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Remote locations such as disaster relief camps, isolated arctic communities, and military forward operating bases are disconnected from traditional power grids forcing them to rely on diesel generators with a total installed capacity of 10,000 MW worldwide. The generators require a constant resupply of fuel, resulting in increased operating costs, negative environmental impacts, and challenging fuel logistics. To enhance remote site sustainability, planners can develop stand-alone photovoltaic-battery systems to replace existing prime power generators. This paper presents the development of a novel cost-performance model capable of optimizing solar array and Li-ion battery storage size by generating tradeoffs between minimizing initial system cost and maximizing power reliability. A case study for the replacement of an 800 kW generator, the US Air Force’s standard for prime power at deployed locations, was analyzed to demonstrate the model and its capabilities. A MATLAB model, simulating one year of solar data, was used to generate an optimized solution to minimize initial cost while providing over 99% reliability. Replacing a single diesel generator would result in a savings of 1.9 million liters of fuel, eliminating 100 fuel tanker truck deliveries annually. The distinctive capabilities of this model enable designers to enhance environmental, economic, and operational sustainability of remote locations by creating energy self-sufficient sites, which can operate indefinitely without the need for resupply.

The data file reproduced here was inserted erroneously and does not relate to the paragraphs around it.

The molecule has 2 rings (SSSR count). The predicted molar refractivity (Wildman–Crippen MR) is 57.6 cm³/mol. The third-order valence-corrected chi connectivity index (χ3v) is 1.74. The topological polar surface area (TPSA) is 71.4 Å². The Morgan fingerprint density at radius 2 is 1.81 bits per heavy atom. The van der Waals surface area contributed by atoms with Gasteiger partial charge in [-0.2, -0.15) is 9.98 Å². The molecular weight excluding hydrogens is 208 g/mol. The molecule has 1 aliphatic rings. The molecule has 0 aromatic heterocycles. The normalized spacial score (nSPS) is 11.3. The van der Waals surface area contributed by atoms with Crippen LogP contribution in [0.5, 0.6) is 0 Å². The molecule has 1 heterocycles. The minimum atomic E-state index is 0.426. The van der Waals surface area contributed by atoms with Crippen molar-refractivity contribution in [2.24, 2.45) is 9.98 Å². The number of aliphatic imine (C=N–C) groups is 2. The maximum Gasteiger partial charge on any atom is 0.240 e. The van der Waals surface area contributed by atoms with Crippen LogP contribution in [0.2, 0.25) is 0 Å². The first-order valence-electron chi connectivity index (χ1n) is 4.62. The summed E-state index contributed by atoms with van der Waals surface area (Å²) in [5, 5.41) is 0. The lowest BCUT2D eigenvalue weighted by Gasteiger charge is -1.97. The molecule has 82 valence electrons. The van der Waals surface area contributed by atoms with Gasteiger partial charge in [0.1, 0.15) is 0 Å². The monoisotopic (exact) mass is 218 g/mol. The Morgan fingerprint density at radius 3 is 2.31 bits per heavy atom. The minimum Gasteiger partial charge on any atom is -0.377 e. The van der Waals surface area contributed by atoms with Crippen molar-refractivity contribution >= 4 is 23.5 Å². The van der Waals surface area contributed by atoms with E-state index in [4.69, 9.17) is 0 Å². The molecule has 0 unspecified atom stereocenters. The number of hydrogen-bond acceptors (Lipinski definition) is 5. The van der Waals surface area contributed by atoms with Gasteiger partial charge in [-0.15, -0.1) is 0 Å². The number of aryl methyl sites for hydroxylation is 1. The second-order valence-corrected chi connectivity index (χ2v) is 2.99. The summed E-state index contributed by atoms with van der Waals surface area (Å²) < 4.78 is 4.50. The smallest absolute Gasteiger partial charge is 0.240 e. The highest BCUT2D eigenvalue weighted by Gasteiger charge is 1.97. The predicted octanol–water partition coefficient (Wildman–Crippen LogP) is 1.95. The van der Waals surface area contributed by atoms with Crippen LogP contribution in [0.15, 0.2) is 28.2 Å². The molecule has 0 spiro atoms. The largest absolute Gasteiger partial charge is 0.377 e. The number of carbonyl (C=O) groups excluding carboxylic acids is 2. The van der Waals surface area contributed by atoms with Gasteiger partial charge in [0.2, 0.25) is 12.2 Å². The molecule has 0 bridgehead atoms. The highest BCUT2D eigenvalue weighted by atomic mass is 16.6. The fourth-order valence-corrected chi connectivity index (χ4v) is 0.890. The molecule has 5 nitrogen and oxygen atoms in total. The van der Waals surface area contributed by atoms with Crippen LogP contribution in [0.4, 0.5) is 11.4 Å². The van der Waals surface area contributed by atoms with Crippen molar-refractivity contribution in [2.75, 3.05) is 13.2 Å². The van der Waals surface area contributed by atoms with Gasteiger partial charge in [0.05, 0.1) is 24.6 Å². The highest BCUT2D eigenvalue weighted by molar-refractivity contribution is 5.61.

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© 2019 WIT Press. The publisher version of record for this article is cited below with DOI.



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International Journal of Energy Production and Management